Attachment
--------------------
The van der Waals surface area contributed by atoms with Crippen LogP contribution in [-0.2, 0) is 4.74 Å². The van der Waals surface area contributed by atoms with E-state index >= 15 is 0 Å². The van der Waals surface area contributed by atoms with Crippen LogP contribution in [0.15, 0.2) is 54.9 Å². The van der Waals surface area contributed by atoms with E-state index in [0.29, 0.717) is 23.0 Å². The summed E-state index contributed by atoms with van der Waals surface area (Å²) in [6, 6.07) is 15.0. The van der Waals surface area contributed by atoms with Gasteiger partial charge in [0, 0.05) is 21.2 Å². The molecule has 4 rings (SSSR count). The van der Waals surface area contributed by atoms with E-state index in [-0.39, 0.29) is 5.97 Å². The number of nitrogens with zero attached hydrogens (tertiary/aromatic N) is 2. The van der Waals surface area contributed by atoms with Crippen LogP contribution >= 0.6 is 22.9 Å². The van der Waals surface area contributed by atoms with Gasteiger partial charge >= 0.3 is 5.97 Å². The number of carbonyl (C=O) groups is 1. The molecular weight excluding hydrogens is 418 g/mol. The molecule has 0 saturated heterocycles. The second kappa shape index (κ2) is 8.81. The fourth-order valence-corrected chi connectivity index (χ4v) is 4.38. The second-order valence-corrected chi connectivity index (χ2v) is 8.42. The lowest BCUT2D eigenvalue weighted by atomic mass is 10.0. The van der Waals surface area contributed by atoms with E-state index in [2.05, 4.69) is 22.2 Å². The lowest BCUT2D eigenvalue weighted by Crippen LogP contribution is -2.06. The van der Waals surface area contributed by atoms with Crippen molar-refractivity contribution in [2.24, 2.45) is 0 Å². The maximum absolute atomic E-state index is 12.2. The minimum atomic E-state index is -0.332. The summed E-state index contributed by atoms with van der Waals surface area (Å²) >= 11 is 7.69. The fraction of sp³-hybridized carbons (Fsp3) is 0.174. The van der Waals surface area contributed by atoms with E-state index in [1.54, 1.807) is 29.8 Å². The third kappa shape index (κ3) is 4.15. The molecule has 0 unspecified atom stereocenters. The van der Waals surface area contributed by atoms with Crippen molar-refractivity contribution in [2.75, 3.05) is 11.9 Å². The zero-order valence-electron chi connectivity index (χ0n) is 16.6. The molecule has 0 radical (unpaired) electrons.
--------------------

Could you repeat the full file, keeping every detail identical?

The van der Waals surface area contributed by atoms with Crippen LogP contribution in [-0.2, 0) is 4.74 Å². The van der Waals surface area contributed by atoms with E-state index >= 15 is 0 Å². The van der Waals surface area contributed by atoms with Crippen LogP contribution in [0.15, 0.2) is 54.9 Å². The van der Waals surface area contributed by atoms with E-state index in [0.29, 0.717) is 23.0 Å². The summed E-state index contributed by atoms with van der Waals surface area (Å²) in [6, 6.07) is 15.0. The van der Waals surface area contributed by atoms with Gasteiger partial charge in [0, 0.05) is 21.2 Å². The molecule has 4 rings (SSSR count). The van der Waals surface area contributed by atoms with E-state index in [-0.39, 0.29) is 5.97 Å². The number of nitrogens with zero attached hydrogens (tertiary/aromatic N) is 2. The van der Waals surface area contributed by atoms with Crippen LogP contribution >= 0.6 is 22.9 Å². The van der Waals surface area contributed by atoms with Gasteiger partial charge >= 0.3 is 5.97 Å². The number of carbonyl (C=O) groups is 1. The molecular weight excluding hydrogens is 418 g/mol. The molecule has 0 saturated heterocycles. The second kappa shape index (κ2) is 8.81. The fourth-order valence-corrected chi connectivity index (χ4v) is 4.38. The second-order valence-corrected chi connectivity index (χ2v) is 8.42. The lowest BCUT2D eigenvalue weighted by atomic mass is 10.0. The van der Waals surface area contributed by atoms with E-state index in [2.05, 4.69) is 22.2 Å². The lowest BCUT2D eigenvalue weighted by Crippen LogP contribution is -2.06. The van der Waals surface area contributed by atoms with Crippen molar-refractivity contribution in [2.24, 2.45) is 0 Å². The maximum absolute atomic E-state index is 12.2. The minimum atomic E-state index is -0.332. The summed E-state index contributed by atoms with van der Waals surface area (Å²) >= 11 is 7.69. The fraction of sp³-hybridized carbons (Fsp3) is 0.174. The van der Waals surface area contributed by atoms with E-state index in [1.54, 1.807) is 29.8 Å². The third kappa shape index (κ3) is 4.15. The molecule has 0 unspecified atom stereocenters. The van der Waals surface area contributed by atoms with Crippen molar-refractivity contribution in [2.75, 3.05) is 11.9 Å². The zero-order valence-electron chi connectivity index (χ0n) is 16.6. The molecule has 0 radical (unpaired) electrons.